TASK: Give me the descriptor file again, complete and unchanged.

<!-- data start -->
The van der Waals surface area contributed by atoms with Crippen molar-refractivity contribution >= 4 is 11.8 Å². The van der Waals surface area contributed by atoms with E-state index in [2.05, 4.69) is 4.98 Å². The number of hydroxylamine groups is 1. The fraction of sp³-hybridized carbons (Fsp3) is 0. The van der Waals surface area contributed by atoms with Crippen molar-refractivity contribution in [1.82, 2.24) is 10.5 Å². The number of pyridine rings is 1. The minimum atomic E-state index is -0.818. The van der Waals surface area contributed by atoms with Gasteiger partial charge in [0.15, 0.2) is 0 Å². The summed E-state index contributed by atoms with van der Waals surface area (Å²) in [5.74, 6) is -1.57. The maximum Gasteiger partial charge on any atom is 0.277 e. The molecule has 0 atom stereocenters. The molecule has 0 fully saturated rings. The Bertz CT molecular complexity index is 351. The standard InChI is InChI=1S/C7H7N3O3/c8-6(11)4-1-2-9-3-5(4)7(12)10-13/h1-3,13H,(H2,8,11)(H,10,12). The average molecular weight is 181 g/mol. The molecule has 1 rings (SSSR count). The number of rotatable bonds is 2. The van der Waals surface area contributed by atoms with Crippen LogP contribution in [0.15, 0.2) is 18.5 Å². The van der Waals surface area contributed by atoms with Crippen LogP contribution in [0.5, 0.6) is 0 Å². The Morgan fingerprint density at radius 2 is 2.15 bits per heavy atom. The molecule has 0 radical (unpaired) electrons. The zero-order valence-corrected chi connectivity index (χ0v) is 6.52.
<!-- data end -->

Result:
The van der Waals surface area contributed by atoms with Crippen molar-refractivity contribution >= 4 is 11.8 Å². The van der Waals surface area contributed by atoms with E-state index in [2.05, 4.69) is 4.98 Å². The number of hydroxylamine groups is 1. The fraction of sp³-hybridized carbons (Fsp3) is 0. The van der Waals surface area contributed by atoms with Crippen molar-refractivity contribution in [1.82, 2.24) is 10.5 Å². The number of pyridine rings is 1. The minimum atomic E-state index is -0.818. The van der Waals surface area contributed by atoms with Gasteiger partial charge in [0.15, 0.2) is 0 Å². The summed E-state index contributed by atoms with van der Waals surface area (Å²) in [5.74, 6) is -1.57. The maximum Gasteiger partial charge on any atom is 0.277 e. The molecule has 0 atom stereocenters. The molecule has 0 fully saturated rings. The Bertz CT molecular complexity index is 351. The standard InChI is InChI=1S/C7H7N3O3/c8-6(11)4-1-2-9-3-5(4)7(12)10-13/h1-3,13H,(H2,8,11)(H,10,12). The average molecular weight is 181 g/mol. The molecule has 1 rings (SSSR count). The number of rotatable bonds is 2. The van der Waals surface area contributed by atoms with Crippen LogP contribution in [0.15, 0.2) is 18.5 Å². The van der Waals surface area contributed by atoms with Crippen LogP contribution in [0.5, 0.6) is 0 Å². The Morgan fingerprint density at radius 2 is 2.15 bits per heavy atom. The molecule has 0 radical (unpaired) electrons. The zero-order valence-corrected chi connectivity index (χ0v) is 6.52.